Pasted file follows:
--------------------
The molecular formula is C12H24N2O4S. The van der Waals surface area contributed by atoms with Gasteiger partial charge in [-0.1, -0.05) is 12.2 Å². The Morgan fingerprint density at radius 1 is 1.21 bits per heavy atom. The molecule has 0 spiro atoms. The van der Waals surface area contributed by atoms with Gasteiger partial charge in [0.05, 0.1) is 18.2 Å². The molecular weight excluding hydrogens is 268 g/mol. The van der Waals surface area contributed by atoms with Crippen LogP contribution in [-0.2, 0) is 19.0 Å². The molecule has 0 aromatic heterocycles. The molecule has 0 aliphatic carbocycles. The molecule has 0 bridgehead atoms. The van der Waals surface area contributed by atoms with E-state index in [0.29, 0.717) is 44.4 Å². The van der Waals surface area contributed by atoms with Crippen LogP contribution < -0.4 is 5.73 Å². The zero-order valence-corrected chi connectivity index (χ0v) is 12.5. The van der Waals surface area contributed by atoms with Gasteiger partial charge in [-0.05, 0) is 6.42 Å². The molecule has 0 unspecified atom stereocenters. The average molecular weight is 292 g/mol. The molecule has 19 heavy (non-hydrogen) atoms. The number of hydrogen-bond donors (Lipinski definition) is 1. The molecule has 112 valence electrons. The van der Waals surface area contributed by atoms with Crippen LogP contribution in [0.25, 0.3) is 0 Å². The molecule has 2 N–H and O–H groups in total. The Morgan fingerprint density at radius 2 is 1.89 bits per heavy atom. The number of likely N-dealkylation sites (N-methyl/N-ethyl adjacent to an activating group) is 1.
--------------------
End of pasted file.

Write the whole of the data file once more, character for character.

The molecular formula is C12H24N2O4S. The van der Waals surface area contributed by atoms with Gasteiger partial charge in [-0.1, -0.05) is 12.2 Å². The Morgan fingerprint density at radius 1 is 1.21 bits per heavy atom. The molecule has 0 spiro atoms. The van der Waals surface area contributed by atoms with Gasteiger partial charge in [0.05, 0.1) is 18.2 Å². The molecular weight excluding hydrogens is 268 g/mol. The van der Waals surface area contributed by atoms with Crippen LogP contribution in [-0.2, 0) is 19.0 Å². The molecule has 0 aromatic heterocycles. The molecule has 0 aliphatic carbocycles. The molecule has 0 bridgehead atoms. The van der Waals surface area contributed by atoms with E-state index in [0.29, 0.717) is 44.4 Å². The van der Waals surface area contributed by atoms with Crippen LogP contribution < -0.4 is 5.73 Å². The zero-order valence-corrected chi connectivity index (χ0v) is 12.5. The van der Waals surface area contributed by atoms with Gasteiger partial charge in [-0.05, 0) is 6.42 Å². The molecule has 0 unspecified atom stereocenters. The average molecular weight is 292 g/mol. The molecule has 19 heavy (non-hydrogen) atoms. The number of hydrogen-bond donors (Lipinski definition) is 1. The molecule has 112 valence electrons. The van der Waals surface area contributed by atoms with Crippen LogP contribution in [0.25, 0.3) is 0 Å². The molecule has 2 N–H and O–H groups in total. The Morgan fingerprint density at radius 2 is 1.89 bits per heavy atom. The number of likely N-dealkylation sites (N-methyl/N-ethyl adjacent to an activating group) is 1.